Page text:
I also believe that there is structure and guidance on our paths. Death cannot occur without the consent of our "higher self." For whatever reason, this was an experience that both you and JJ agreed upon and/or needed on each of your paths.

I agree with Dr. Jeff that a major shift must--and is starting to--overtake the medical establishment. We will be able to heal on an energetic level without all this physical rigamarole. Drugs and surgery will go the way of bloodletting and other techniques that we now consider primitive, even barbaric. Better still, we will be able to maintain optimal health in the first place!

Our HA! community is one place this is happening. But on a universal time scale, we are only beginners. We will have setbacks like you had with JJ. And we can expect MAJOR resistance from all the systems that currently profit from sickness and death. But like persistent drops of water carve away stone, eventually a new paradigm will slide into place, and it will seem so normal by then that no one will even blink!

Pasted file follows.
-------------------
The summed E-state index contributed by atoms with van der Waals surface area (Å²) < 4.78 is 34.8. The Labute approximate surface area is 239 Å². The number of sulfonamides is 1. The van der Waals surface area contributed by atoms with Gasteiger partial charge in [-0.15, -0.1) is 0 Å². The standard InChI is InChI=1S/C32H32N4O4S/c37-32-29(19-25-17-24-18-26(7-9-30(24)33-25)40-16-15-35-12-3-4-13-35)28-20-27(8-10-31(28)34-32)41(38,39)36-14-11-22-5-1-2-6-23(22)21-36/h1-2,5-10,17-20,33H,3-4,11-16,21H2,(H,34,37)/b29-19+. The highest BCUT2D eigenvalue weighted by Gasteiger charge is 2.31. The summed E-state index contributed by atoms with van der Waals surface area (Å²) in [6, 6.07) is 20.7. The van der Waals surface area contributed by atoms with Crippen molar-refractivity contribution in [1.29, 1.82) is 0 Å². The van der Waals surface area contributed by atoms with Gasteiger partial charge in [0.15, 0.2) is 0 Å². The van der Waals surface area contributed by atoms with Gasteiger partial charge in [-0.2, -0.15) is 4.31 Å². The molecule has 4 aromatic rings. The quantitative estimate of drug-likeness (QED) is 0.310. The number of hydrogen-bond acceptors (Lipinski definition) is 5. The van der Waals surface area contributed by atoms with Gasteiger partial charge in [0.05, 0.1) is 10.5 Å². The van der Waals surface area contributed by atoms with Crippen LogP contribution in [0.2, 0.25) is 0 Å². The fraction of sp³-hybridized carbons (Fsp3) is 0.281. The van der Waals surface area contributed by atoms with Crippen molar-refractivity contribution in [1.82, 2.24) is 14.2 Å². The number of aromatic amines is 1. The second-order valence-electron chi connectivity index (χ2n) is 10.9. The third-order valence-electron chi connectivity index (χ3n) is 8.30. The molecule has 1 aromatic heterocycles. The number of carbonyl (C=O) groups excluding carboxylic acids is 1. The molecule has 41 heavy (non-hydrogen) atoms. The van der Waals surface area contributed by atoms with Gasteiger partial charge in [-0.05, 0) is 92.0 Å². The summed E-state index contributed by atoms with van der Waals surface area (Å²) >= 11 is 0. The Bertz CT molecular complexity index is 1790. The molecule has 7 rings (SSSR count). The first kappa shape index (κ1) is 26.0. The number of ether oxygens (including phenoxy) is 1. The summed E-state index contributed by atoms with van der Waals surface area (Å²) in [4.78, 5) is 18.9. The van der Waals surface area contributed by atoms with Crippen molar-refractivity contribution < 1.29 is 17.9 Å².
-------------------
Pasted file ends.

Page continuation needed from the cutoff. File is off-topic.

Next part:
I know this may be a bit on the woo-woo side, but I hope it helps, at least a little!
 

DanielleDL

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@LilF - I'm SO sorry for your loss. It's obvious that JJ was well loved and lived well because of you. I feel your pain, not only in the loss of JJ, but in the questioning of your choices (I did the same with my little Cricket. Better to heal right now and laugh and love about how amazing JJ is--and I specifically said "is" instead of "was" because I don't believe in death, because the spirit cannot die.).

I hope what @Dr. Jean said above comforts you the way it comforts me, since we think so similarly. And in answer to your question, I probably would've done exactly what you did. Doubt the professional, but feel no alternative but to trust them in a dire situation. And I would ruminate and be angry (and them, at me) exactly as you did/are, and then I would force myself to try and focus on the years of life and love, not the last hours (and would fail, and try, and fail, and try, until it didn't take so much effort. And life with Cricket was a treasure trove of funny and amazing stories, so luckily she made it easy. I'm sure JJ did too.). Again, JJ's spirit is still very much alive (I feel like my old family dog, Quincy, stuck around for quite some time to help comfort us after his body death).